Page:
Gaza militants fire rocket barrage at southern Israel

A trail of smoke from rockets fired from Gaza towards Israel was seen above Gaza City (12 March 2014) A trail of smoke from rockets fired from Gaza towards Israel was seen above Gaza City

Palestinian militants in the Gaza Strip have fired more than 30 rockets at southern Israel, Israeli officials say.

An Israeli military spokesman said eight hit urban civilian areas and that a number of others were intercepted by the Iron Dome missile defence system.

It was the heaviest barrage since the November 2012 conflict in Gaza ended. Islamic Jihad said it fired the rockets.

Israeli warplanes responded by targeting Islamic Jihad positions.

The group said its attacks were in retaliation for Tuesday's killing of three of its militants in an earlier Israeli air strike.

"Our Mujahideen responded to the Zionist aggression by firing tens of rockets," they said in a statement.

'Heaviest attack since 2012'

The barrage began in the early evening. Dozens of rockets could be seen being fired from the southern outskirts of Gaza City, according to an eyewitness.

In southern Israel, sirens sounded and those in range were told to take shelter. One rocket landed near a library, another beside a petrol station.

It is the heaviest attack in the last two years - the number of rockets fired at Israel, from Gaza, has been falling.

Islamic Jihad said it carried out the attack in response to an Israeli raid on Tuesday which killed three of its fighters.

Prime Minister Benjamin Netanyahu has warned that Israel would respond "with great force" against anyone threatening its security.

The country's Iron Dome defence system intercepted at least three of the rockets. Israel's military responded with artillery fire, striking both the north and south of Gaza.

Speaking to the BBC, the group's spokesman added "The rocket fired today came in response to the occupation aggression against us and does not mean the collapse of the ceasefire agreement [with Israel]."

Another Gaza militant group, the Popular Resistance Committees, said they also fired several rockets.

Witnesses, including a photographer for the AFP news agency said that there were nine Israeli retaliatory strikes throughout the coastal strip on facilities operated by Islamic Jihad's military wing, the al-Quds Brigades, and on targets belonging to Hamas's military wing.

'Code red'

Late on Wednesday, "code red" sirens sounded across southern Israel after militants fired tens of rockets from northern Gaza in a co-ordinated attack, Israeli military spokesman Lt Col Peter Lerner said.

One rocket exploded near a petrol station and another near a public library, a police spokesman said.

Israeli troops initially responded by targeting "two terrorist locations" with artillery rounds, Col Lerner said.

Residents in the Beit Hanoun area of Gaza said they saw an Israeli strike hit a rocket launcher squad.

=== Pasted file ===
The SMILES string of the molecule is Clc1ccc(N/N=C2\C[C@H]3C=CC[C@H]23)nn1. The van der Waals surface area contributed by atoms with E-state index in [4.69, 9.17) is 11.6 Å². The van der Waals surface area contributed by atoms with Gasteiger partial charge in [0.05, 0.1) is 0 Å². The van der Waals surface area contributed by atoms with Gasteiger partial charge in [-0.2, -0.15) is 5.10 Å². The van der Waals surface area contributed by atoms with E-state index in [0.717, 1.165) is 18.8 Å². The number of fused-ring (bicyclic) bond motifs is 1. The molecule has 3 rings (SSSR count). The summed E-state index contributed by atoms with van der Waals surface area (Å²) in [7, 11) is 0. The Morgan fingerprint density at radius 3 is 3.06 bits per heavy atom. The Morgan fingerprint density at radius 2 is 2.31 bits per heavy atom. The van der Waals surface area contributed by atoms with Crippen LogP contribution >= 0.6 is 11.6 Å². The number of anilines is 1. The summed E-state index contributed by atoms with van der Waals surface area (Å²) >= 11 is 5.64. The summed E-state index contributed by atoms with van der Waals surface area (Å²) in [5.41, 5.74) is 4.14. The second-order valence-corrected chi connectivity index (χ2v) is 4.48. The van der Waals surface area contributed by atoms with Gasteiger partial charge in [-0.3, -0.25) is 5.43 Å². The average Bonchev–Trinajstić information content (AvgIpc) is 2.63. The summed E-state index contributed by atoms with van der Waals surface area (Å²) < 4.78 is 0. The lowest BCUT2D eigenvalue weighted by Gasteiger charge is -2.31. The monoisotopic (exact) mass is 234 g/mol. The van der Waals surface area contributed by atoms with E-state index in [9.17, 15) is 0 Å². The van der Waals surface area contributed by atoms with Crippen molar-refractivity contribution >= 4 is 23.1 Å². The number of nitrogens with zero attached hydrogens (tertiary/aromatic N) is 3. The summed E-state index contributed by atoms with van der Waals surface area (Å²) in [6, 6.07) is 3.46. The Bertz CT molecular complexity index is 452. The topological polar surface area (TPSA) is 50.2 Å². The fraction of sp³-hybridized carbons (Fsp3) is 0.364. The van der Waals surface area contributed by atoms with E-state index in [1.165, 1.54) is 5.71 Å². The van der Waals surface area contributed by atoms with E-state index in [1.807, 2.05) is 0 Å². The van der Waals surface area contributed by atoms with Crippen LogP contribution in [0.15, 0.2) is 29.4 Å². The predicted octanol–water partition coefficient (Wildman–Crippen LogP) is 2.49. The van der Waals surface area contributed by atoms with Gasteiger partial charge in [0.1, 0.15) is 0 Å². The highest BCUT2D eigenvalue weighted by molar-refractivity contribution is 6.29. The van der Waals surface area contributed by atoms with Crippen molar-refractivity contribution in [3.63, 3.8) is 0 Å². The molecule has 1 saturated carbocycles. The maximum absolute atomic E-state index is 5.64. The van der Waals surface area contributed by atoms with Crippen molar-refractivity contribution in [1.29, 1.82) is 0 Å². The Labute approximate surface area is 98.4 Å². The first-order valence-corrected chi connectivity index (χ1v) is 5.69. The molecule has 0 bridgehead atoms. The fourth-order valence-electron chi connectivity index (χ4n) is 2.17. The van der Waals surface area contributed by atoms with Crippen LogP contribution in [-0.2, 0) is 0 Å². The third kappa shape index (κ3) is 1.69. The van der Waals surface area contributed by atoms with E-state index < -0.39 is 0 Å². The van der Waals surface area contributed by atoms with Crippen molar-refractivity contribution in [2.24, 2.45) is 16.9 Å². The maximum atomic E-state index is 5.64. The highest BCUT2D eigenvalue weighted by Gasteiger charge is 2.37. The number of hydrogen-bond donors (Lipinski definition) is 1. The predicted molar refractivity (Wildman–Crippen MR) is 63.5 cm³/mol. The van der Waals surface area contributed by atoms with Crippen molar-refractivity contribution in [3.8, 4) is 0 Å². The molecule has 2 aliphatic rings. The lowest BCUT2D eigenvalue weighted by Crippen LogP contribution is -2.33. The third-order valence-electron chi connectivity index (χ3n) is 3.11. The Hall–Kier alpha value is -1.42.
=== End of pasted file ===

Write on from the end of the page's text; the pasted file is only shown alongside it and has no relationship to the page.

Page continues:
A statement by the al-Quds Brigades said the barrage was its "initial response" to the "crimes of the Zionist enemy in the occupied West Bank and Gaza Strip", the latest of which was the "assassination" of three of its members on Tuesday.

The Israeli military said it had targeted the militants after they fired mortars at its troops. The al-Quds Brigades said the Israeli soldiers had crossed into the Gaza Strip.

After Wednesday's rocket barrage, Israeli Prime Minister Benjamin Netanyahu said: "We won't flinch. We will continue to hurt those who try to hurt us."

Israelis inspect the damage done by a rocket to a road in the town of Sderot (12 March 2014) An Israeli military spokesman said eight rockets had hit urban civilian areas, including Sderot

He said that the number of rockets this year has been the lowest in the last decade.

Iranian-backed Islamic Jihad and other groups have sporadically fired rockets and mortars at Israel since the 2012 conflict ended, while the Hamas movement that governs Gaza has refrained from doing so.

However, an Israeli military statement said it held Hamas "responsible for all attacks emanating" from the coastal territory.

British Prime Minister David Cameron, on a visit to Israel, condemned the rocket attack.

"They are a reminder once again of the importance of maintaining and securing Israel's future and the security threats that you face, and you have Britain's support in facing those security threats," he said.

Israel pulled its troops and settlers out of the Gaza Strip, now run by Hamas, in 2005. But it maintains a naval and air blockade and restricts the overland movement of people and goods across their shared border.

Al-Quds Brigades militants at the funeral of the comrades whose death the group said today's attack was to avenge The Al-Quds Brigades at the funeral of the comrades whose death today's attack was claimed to avenge

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